If you’re running any form of ecommerce platform, there’s a high chance that you want to take payments online. There are so many payment systems available, where do you start? Read on as we run through our top 7 (in no order of preference). Then once you have yours up and running, the challenge is making that first eCommerce sale!
PayPal is one of the world’s most used online payment and money transfer service with over 170 million users and over 25 active currencies. This means that it is a really useful service if you are dealing with people buying products in multiple currencies, although there are charges involved with transactions in different currencies. You can also connect the account to a debit/credit card, both for making payments and transferring money back to your bank account. PayPal is a favoured service because customers can make payments without leaving your site.
Square is an all-round payment processing and finance management system and sells itself on the ability to help you manage your inventory and pricing really easily. As well as managing payments to your site and complicated inventories, Square also enables you to track sales in real time, analyse sales and the statistics associated with them, send customers customised receipts, manages refunds, adjusts for discounts and tips, and can also print kitchen tickets for orders if you’re a food and drink supplier. Wow, it does a lot, but make sure you’re not overpaying for something you don’t need full service from.
Google Wallet is essentially Google’s own version of PayPal, except that they also have their own card attached to the account (debit mastercard – US only). Google claim that their payment system for business websites enhances the user experience as people can pay and checkout in 2 clicks, I guess you’ll have to test that for yourself!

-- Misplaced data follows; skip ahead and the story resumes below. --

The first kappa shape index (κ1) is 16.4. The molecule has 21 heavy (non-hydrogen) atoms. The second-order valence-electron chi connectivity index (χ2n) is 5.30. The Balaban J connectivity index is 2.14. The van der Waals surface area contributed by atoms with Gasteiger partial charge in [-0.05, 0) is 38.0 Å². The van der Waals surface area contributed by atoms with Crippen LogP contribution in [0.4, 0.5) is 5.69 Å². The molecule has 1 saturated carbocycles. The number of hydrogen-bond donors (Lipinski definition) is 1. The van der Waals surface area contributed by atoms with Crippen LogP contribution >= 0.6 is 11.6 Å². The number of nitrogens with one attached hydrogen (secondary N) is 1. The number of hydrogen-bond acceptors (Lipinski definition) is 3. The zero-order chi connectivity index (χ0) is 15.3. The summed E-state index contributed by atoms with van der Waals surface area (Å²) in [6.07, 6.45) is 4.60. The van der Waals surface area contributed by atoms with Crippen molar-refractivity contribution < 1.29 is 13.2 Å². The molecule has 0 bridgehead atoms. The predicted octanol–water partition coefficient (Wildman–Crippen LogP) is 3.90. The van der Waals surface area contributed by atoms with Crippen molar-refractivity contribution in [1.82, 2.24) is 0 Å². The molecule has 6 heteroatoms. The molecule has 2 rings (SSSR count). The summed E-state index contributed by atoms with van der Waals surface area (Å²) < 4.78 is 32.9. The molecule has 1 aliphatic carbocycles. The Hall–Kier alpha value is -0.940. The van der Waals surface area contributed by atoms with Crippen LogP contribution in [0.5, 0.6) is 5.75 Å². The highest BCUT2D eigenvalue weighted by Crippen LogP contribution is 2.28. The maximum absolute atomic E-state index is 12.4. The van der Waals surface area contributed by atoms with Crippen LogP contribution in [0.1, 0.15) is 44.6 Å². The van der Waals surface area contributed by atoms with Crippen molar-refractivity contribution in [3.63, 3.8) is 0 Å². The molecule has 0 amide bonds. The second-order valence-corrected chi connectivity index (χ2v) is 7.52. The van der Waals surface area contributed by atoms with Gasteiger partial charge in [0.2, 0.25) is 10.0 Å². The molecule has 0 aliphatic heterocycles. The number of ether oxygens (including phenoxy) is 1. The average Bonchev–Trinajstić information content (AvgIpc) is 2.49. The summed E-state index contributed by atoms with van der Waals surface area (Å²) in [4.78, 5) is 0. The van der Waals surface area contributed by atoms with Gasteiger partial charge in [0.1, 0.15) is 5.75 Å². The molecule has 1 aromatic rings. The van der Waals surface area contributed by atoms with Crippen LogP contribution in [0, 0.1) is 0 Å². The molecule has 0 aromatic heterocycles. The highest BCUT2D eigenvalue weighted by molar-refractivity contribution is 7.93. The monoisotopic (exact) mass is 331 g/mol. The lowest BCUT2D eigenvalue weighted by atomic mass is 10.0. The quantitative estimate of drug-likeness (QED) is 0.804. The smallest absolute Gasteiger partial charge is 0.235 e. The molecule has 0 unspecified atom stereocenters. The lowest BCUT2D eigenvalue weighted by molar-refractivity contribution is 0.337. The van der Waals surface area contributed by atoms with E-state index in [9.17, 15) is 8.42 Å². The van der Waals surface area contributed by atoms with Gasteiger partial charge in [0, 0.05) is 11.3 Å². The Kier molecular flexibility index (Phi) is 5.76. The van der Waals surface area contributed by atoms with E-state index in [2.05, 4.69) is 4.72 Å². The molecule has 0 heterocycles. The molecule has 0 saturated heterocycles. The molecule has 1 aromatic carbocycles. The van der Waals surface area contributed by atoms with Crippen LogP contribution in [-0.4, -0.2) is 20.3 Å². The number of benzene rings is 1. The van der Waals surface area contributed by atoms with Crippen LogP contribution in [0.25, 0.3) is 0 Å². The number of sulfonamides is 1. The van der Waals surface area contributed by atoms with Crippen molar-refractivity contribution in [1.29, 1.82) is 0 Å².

Amazon Payments is an easy payment online payment system for people who have Amazon accounts as they can log in with their Amazon log in and their details will already be saved (billing and address). You need to register either a personal or a business account, but you must have a business account if you want to link it to a business credit or debit card. You can withdraw money to your bank account in a similar way to PayPal.
Dwolla is a new PayPal-competitor for integration with US bank accounts and finance providers. However, Dwolla has a monthly payment structure for using their service, and this varies depending on the number of transactions that take place each month and some other services.
Stripe is the developers’ favourite, with a set of unified APIs and tools that instantly enable businesses to accept and manage payments online, enabling you to build your own payment forms. A relatively new improvement is their Relay service, which allows customers buy your products whilst in other apps, for example in tweets on Twitter.
Now this is a relatively new payment system and is essentially a virtual currency. I’m not going to profess to fully understanding the ins and outs of Bitcoin, but there are plenty of resources out there to help you. Bitcoin has created systems so that you can easily integrate it into multiple open-source platforms for eCommerce.
We specialise in creating bespoke systems that meet your website’s individual requirements, and can integrate payment processing seamlessly into the site. Get in touch if you want to find out more about how we can work together: email@example.com